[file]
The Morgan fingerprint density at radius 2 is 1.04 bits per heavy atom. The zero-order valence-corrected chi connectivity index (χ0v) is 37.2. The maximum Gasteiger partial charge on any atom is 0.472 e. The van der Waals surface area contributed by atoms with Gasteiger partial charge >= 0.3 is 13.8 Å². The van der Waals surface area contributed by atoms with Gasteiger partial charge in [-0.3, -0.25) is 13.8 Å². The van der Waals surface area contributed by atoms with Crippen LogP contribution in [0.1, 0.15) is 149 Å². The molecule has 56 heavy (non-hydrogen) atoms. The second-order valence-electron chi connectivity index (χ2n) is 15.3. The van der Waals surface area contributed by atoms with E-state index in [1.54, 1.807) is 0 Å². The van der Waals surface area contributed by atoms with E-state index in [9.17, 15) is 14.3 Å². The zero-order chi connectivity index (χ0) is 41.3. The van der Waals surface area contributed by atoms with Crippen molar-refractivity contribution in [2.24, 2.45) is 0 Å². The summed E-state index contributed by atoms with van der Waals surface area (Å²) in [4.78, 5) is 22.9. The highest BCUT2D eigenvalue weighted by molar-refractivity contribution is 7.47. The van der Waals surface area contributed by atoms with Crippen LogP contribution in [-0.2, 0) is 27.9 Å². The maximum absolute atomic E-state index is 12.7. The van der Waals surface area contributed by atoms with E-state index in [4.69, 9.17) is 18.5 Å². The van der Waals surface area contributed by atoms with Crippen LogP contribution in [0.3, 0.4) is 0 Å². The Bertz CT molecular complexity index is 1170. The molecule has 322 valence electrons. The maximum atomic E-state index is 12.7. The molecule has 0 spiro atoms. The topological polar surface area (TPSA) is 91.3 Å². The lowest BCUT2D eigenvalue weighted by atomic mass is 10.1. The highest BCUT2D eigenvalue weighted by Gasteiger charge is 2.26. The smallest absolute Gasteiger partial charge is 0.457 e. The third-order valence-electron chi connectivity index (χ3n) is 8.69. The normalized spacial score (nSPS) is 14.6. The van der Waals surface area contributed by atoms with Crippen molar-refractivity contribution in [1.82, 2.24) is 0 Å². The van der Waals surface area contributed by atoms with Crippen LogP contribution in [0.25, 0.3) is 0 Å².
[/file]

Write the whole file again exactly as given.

The Morgan fingerprint density at radius 2 is 1.04 bits per heavy atom. The zero-order valence-corrected chi connectivity index (χ0v) is 37.2. The maximum Gasteiger partial charge on any atom is 0.472 e. The van der Waals surface area contributed by atoms with Gasteiger partial charge >= 0.3 is 13.8 Å². The van der Waals surface area contributed by atoms with Gasteiger partial charge in [-0.3, -0.25) is 13.8 Å². The van der Waals surface area contributed by atoms with Crippen LogP contribution in [0.1, 0.15) is 149 Å². The molecule has 56 heavy (non-hydrogen) atoms. The second-order valence-electron chi connectivity index (χ2n) is 15.3. The van der Waals surface area contributed by atoms with E-state index in [1.54, 1.807) is 0 Å². The van der Waals surface area contributed by atoms with E-state index in [9.17, 15) is 14.3 Å². The zero-order chi connectivity index (χ0) is 41.3. The van der Waals surface area contributed by atoms with Crippen molar-refractivity contribution in [2.24, 2.45) is 0 Å². The summed E-state index contributed by atoms with van der Waals surface area (Å²) in [4.78, 5) is 22.9. The highest BCUT2D eigenvalue weighted by molar-refractivity contribution is 7.47. The van der Waals surface area contributed by atoms with Crippen LogP contribution in [-0.2, 0) is 27.9 Å². The maximum absolute atomic E-state index is 12.7. The van der Waals surface area contributed by atoms with E-state index in [4.69, 9.17) is 18.5 Å². The van der Waals surface area contributed by atoms with Crippen LogP contribution in [0.3, 0.4) is 0 Å². The Bertz CT molecular complexity index is 1170. The molecule has 322 valence electrons. The maximum atomic E-state index is 12.7. The molecule has 0 spiro atoms. The topological polar surface area (TPSA) is 91.3 Å². The lowest BCUT2D eigenvalue weighted by atomic mass is 10.1. The highest BCUT2D eigenvalue weighted by Gasteiger charge is 2.26. The smallest absolute Gasteiger partial charge is 0.457 e. The third-order valence-electron chi connectivity index (χ3n) is 8.69. The normalized spacial score (nSPS) is 14.6. The van der Waals surface area contributed by atoms with Crippen molar-refractivity contribution in [1.82, 2.24) is 0 Å². The van der Waals surface area contributed by atoms with Crippen LogP contribution in [0.25, 0.3) is 0 Å².